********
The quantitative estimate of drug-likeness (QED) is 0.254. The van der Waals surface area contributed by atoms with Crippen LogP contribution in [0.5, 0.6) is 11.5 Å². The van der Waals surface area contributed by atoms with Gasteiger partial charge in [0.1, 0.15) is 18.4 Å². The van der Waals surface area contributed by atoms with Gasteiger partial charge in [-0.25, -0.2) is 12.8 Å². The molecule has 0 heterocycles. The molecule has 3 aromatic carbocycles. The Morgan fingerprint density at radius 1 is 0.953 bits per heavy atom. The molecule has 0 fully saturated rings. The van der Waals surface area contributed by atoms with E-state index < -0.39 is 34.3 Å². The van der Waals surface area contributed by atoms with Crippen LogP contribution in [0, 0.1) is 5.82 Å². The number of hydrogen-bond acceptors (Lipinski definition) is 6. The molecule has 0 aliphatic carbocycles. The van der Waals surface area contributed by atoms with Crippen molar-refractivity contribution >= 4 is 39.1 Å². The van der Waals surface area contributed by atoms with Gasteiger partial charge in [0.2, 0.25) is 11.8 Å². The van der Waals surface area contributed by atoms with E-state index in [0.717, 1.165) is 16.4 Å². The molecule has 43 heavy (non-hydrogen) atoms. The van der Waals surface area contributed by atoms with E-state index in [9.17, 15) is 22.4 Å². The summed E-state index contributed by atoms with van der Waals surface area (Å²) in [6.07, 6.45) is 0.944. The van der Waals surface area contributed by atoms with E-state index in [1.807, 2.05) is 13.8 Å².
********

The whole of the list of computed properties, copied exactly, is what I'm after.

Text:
The quantitative estimate of drug-likeness (QED) is 0.254. The van der Waals surface area contributed by atoms with Crippen LogP contribution in [0.5, 0.6) is 11.5 Å². The van der Waals surface area contributed by atoms with Gasteiger partial charge in [0.1, 0.15) is 18.4 Å². The van der Waals surface area contributed by atoms with Gasteiger partial charge in [-0.25, -0.2) is 12.8 Å². The molecule has 0 heterocycles. The molecule has 3 aromatic carbocycles. The Morgan fingerprint density at radius 1 is 0.953 bits per heavy atom. The molecule has 0 fully saturated rings. The van der Waals surface area contributed by atoms with E-state index < -0.39 is 34.3 Å². The van der Waals surface area contributed by atoms with Crippen LogP contribution in [0, 0.1) is 5.82 Å². The number of hydrogen-bond acceptors (Lipinski definition) is 6. The molecule has 0 aliphatic carbocycles. The van der Waals surface area contributed by atoms with Crippen molar-refractivity contribution >= 4 is 39.1 Å². The van der Waals surface area contributed by atoms with Gasteiger partial charge in [0.2, 0.25) is 11.8 Å². The van der Waals surface area contributed by atoms with E-state index in [0.717, 1.165) is 16.4 Å². The molecule has 43 heavy (non-hydrogen) atoms. The van der Waals surface area contributed by atoms with E-state index in [9.17, 15) is 22.4 Å². The summed E-state index contributed by atoms with van der Waals surface area (Å²) in [6.07, 6.45) is 0.944. The van der Waals surface area contributed by atoms with E-state index in [1.807, 2.05) is 13.8 Å².